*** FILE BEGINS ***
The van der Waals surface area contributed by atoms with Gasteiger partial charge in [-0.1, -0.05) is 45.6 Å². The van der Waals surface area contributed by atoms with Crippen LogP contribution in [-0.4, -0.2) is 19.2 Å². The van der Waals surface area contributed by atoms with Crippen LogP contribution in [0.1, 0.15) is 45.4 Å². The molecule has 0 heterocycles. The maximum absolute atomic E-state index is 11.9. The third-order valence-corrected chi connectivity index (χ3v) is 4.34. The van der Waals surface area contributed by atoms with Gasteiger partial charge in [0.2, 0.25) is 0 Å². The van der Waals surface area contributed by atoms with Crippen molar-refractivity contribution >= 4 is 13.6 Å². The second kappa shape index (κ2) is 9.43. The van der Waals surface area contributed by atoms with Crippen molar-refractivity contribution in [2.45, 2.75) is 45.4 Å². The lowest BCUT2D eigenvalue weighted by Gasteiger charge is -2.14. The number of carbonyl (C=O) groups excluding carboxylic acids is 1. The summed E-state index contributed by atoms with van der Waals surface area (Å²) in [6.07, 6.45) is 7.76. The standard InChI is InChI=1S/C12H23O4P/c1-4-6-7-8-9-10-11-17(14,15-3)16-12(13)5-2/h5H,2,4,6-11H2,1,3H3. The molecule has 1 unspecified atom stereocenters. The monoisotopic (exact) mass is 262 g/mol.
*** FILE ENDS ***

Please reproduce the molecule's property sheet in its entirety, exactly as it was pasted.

The van der Waals surface area contributed by atoms with Gasteiger partial charge in [-0.1, -0.05) is 45.6 Å². The van der Waals surface area contributed by atoms with Crippen LogP contribution in [-0.4, -0.2) is 19.2 Å². The van der Waals surface area contributed by atoms with Crippen LogP contribution in [0.1, 0.15) is 45.4 Å². The molecule has 0 heterocycles. The maximum absolute atomic E-state index is 11.9. The third-order valence-corrected chi connectivity index (χ3v) is 4.34. The van der Waals surface area contributed by atoms with Gasteiger partial charge in [0.2, 0.25) is 0 Å². The van der Waals surface area contributed by atoms with Crippen molar-refractivity contribution >= 4 is 13.6 Å². The second kappa shape index (κ2) is 9.43. The van der Waals surface area contributed by atoms with Crippen molar-refractivity contribution in [2.45, 2.75) is 45.4 Å². The lowest BCUT2D eigenvalue weighted by Gasteiger charge is -2.14. The number of carbonyl (C=O) groups excluding carboxylic acids is 1. The summed E-state index contributed by atoms with van der Waals surface area (Å²) in [6.07, 6.45) is 7.76. The standard InChI is InChI=1S/C12H23O4P/c1-4-6-7-8-9-10-11-17(14,15-3)16-12(13)5-2/h5H,2,4,6-11H2,1,3H3. The molecule has 1 unspecified atom stereocenters. The monoisotopic (exact) mass is 262 g/mol.